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Testing Movement Reaps Few Gains

Classroom CartoonNearly a decade of test-based accountability systems, from “adequate yearly progress” to high-stakes graduation exams, has produced little or no positive effect on student learning, a new blue-ribbon panel report from the National Academies concludes. The report also found there were insufficient safeguards against gaming the system, and that incentives to raise scores undercut the validity of the assessments as a gauge of academic progress, notes Education Week in its May 26 online article.

“Too often it’s taken for granted that the test being used for the incentive is itself the marker of progress, and what we’re trying to say here is you need an independent assessment of progress,” said University of California, Berkeley sociology Prof. Michael Hout, who chaired the 17-member committee of national experts. The panel, convened in 2002, has spent the last 10 years tracking the implementation and effectiveness of school improvement programs mandated by the No Child Left Behind Act and more than a dozen other test-based incentive programs. Those programs include:

  • Test-based teacher incentive-pay systems in Texas, Chicago, Nashville, Tenn., and elsewhere;
  • High school exit exams adopted by about half of states;
  • Pay-for-scores programs for students in New York City and Coshocton, Ohio; and
  • Experiments in teacher incentive-pay in India and student and teacher test incentives in Israel and Kenya.

On the whole, the panel found the accountability programs often used assessments too narrow to accurately measure progress on program goals, and used rewards or sanctions not directly tied to the people whose behavior the programs sought to change. The programs often had insufficient safeguards and monitoring to prevent students or staff from simply gaming the system to produce high test scores rather than measuring the learning the tests were meant to inspire.

There are “some real messages” for schools and districts, said committee member Kevin Lang, an economics professor at Boston University who has served as a school board member in Brookline, Mass. Among them: school boards need a way to monitor the district’s progress beyond just test scores. “Incentives can be powerful,” he noted, “but not necessarily in the way you would like them to be powerful.”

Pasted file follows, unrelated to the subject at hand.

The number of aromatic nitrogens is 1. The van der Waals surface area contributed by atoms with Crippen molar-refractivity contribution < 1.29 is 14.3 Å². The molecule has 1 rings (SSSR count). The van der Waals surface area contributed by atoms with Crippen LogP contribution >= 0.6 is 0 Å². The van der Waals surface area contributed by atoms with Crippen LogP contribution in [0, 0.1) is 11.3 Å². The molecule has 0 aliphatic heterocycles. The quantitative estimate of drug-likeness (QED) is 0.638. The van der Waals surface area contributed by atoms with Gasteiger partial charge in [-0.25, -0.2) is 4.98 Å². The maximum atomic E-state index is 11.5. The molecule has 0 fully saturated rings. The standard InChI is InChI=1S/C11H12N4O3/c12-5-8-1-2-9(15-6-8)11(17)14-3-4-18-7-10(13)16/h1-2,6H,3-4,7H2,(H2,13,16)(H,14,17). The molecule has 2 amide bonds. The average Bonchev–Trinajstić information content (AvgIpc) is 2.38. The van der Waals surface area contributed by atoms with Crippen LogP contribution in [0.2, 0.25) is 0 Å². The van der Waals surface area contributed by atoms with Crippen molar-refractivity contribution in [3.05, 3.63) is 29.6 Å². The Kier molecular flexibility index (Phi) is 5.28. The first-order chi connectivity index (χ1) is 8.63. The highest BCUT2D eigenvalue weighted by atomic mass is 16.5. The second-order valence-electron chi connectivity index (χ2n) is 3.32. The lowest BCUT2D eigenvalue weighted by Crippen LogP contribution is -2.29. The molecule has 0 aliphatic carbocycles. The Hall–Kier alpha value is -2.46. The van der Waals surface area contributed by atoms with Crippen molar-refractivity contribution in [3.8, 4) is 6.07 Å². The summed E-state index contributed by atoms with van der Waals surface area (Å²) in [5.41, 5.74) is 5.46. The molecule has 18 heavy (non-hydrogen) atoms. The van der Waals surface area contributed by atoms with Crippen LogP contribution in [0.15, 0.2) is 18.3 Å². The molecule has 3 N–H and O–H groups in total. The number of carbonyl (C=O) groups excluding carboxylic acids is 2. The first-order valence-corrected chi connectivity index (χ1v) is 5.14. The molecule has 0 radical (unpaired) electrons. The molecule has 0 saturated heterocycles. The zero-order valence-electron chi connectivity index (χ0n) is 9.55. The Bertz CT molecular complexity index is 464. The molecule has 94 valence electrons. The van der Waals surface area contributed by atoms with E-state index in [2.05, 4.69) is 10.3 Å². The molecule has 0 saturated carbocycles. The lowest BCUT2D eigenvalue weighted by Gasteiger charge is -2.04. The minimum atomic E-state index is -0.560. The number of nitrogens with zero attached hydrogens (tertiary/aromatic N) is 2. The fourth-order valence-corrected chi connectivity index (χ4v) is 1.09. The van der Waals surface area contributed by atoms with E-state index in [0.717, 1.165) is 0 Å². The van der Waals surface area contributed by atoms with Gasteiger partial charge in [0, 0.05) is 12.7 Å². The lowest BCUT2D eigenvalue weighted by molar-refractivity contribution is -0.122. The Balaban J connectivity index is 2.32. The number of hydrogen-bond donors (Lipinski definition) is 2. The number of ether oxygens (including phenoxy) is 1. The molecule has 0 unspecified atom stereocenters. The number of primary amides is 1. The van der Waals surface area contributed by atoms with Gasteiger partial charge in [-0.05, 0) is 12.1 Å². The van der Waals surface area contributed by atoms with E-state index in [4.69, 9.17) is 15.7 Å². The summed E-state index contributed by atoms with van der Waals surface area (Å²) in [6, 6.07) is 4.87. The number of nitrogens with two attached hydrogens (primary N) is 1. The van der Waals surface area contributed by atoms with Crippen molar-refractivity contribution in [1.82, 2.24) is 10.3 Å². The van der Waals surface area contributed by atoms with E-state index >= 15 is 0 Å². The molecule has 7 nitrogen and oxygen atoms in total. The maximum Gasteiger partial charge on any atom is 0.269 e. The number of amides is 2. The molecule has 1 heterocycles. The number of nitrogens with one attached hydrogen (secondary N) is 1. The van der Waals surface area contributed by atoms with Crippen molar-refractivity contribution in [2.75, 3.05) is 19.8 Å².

One of the most common problems identified by the report: most test-based accountability systems use the same test to apply sanctions and rewards as to evaluate learning. As a result, educators and students tend to focus on test-taking strategies, drilling students who are close to meeting proficiency cut-scores, or other behavior that improves test results rather than improving the overall learning that the scores are expected to measure. This undercuts the validity of the test itself. In New York, requiring all high school seniors to pass the Regents exam before graduating led to more students passing the Regents tests, but, as the report notes, scores on the lower-stakes National Assessment of Educational Progress, which tested the same subjects, didn’t budge.

“It’s human nature: Give me a number, I’ll hit it,” said panel chair Hout. “Consequently, something that was a really good indicator before there were incentives on it, be it test scores or the stock price, becomes useless because people are messing with it.”

In fact, the report found that, rather than leading to higher academic achievement, high school exit exams have decreased graduation rates nationwide by an average of about 2 percentage points. Similarly, NCLB accountability systems have generated minimal improvement in academic learning. When evaluated using outside comparison tests, such as the NAEP, student achievement gains dwindle to about .08 of a standard deviation on average, mostly clustered in elementary-grade mathematics. An intervention considered to have a small effect size is usually about .1 standard deviations. Even that disappointing effect was bigger than any the researchers found on individual student performance.

Jon Baron, president of the Washington, D.C.-based Coalition for Evidence-Based Policy and chairman of the National Board for Education Sciences, which advises the Education Department’s research arm, called the report’s findings “an antidote to what has been the accepted wisdom in this country, the belief that performance-based accountability and incentive systems are the answer to improving education.”

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One Response to “Testing Movement Reaps Few Gains”

  1. […] Testing Movement Reaps Few Gain – National Research Council study of test-based […]

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